SIRC – Media Watch 18-05-99
Bill Bryson in the Independent this week discusses the nature of personal risk assessment. Taking statistics from Larry Laudan's The Book of Risks: fascinating facts about the chances we take every day he offers some suggestions as to why life in America appears to be twice as risky as that in Britain. Citing earthquakes, tornadoes, flashfloods, dangerous wildlife and guns as possible reasons, Bryson suggests that American's perception of risk actually focuses on far less dangerous concerns: "Show most Americans an egg yolk and they will recoil in terror, but the most palpable and avoidable risks scarcely phase them."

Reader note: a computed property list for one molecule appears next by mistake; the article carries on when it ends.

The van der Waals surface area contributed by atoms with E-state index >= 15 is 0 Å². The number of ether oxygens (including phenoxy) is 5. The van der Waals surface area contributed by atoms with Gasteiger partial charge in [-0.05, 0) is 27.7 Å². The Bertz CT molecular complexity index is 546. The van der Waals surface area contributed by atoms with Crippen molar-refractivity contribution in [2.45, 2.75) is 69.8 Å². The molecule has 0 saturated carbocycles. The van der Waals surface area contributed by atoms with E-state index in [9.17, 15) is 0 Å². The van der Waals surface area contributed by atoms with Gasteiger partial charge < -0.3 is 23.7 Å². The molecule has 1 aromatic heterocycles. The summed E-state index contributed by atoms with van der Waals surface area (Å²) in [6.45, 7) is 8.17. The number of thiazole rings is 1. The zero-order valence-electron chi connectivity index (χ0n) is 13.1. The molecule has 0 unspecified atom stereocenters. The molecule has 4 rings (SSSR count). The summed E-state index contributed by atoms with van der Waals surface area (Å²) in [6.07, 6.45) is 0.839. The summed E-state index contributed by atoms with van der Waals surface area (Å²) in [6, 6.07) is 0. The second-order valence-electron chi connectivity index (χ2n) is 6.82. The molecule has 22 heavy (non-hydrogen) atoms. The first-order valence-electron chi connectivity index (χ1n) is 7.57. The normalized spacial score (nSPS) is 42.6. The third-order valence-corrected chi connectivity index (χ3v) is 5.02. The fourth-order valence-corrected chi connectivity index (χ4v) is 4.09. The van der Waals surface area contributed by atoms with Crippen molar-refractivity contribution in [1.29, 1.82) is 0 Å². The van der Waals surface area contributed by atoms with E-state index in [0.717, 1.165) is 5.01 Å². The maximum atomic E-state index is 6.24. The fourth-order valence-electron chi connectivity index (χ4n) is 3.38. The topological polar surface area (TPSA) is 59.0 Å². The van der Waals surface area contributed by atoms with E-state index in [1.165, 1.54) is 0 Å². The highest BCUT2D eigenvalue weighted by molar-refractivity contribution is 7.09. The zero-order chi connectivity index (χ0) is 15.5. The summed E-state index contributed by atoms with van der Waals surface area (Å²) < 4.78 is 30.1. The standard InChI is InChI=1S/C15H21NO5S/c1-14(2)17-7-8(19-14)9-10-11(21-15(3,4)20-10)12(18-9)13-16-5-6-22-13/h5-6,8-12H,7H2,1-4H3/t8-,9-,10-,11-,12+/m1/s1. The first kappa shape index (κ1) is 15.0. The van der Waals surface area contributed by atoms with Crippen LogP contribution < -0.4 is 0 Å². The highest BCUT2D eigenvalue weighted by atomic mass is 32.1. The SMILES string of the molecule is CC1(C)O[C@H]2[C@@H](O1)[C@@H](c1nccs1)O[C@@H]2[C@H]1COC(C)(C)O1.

To highlight this issue of misplaced concern he discusses the EPA's 1995 study into passive smoking which concluded that there was a one in 30,000 risk of contracting lung cancer through ETS. Although this risk is minimal – you are five times more likely to contract lung cancer from keeping a pet budgie than being indirectly exposed to tobacco smoke – the response to this study led to an immediate smoking ban in offices, restaurants, shopping malls and public places. The zeal with which this agenda was pursued defies logic when you consider that forty percent of Americans don't wear seatbelts and forty percent of them keep guns in their homes. Domestic weapons are twenty times more likely to injure a child, the people they are designed to protect, than to be used against an intruder. As usual, reasoned decision-making, based on a balanced debate of information has been superceded by fervent legislative controls that function only to serve a particular political agenda.